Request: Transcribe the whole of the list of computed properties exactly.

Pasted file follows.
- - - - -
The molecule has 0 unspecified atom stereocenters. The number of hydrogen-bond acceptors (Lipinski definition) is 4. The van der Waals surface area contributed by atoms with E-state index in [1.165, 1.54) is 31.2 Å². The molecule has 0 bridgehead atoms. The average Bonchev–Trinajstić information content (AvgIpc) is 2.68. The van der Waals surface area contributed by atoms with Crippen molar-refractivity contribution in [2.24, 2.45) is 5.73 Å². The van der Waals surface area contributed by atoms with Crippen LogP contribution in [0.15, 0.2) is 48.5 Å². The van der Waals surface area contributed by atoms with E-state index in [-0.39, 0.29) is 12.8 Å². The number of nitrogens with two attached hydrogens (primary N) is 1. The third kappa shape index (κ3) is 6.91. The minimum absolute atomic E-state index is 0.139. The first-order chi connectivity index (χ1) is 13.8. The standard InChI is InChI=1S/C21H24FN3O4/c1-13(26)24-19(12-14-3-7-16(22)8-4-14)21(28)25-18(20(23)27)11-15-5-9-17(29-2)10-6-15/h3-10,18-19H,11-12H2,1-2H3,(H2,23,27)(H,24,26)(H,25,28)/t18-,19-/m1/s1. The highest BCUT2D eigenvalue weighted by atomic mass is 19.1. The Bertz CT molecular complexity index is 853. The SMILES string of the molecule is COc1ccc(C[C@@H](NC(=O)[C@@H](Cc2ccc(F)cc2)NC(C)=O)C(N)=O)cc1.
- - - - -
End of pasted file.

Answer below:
The molecule has 0 unspecified atom stereocenters. The number of hydrogen-bond acceptors (Lipinski definition) is 4. The van der Waals surface area contributed by atoms with E-state index in [1.165, 1.54) is 31.2 Å². The molecule has 0 bridgehead atoms. The average Bonchev–Trinajstić information content (AvgIpc) is 2.68. The van der Waals surface area contributed by atoms with Crippen molar-refractivity contribution in [2.24, 2.45) is 5.73 Å². The van der Waals surface area contributed by atoms with Crippen LogP contribution in [0.15, 0.2) is 48.5 Å². The van der Waals surface area contributed by atoms with E-state index in [-0.39, 0.29) is 12.8 Å². The number of nitrogens with two attached hydrogens (primary N) is 1. The third kappa shape index (κ3) is 6.91. The minimum absolute atomic E-state index is 0.139. The first-order chi connectivity index (χ1) is 13.8. The standard InChI is InChI=1S/C21H24FN3O4/c1-13(26)24-19(12-14-3-7-16(22)8-4-14)21(28)25-18(20(23)27)11-15-5-9-17(29-2)10-6-15/h3-10,18-19H,11-12H2,1-2H3,(H2,23,27)(H,24,26)(H,25,28)/t18-,19-/m1/s1. The highest BCUT2D eigenvalue weighted by atomic mass is 19.1. The Bertz CT molecular complexity index is 853. The SMILES string of the molecule is COc1ccc(C[C@@H](NC(=O)[C@@H](Cc2ccc(F)cc2)NC(C)=O)C(N)=O)cc1.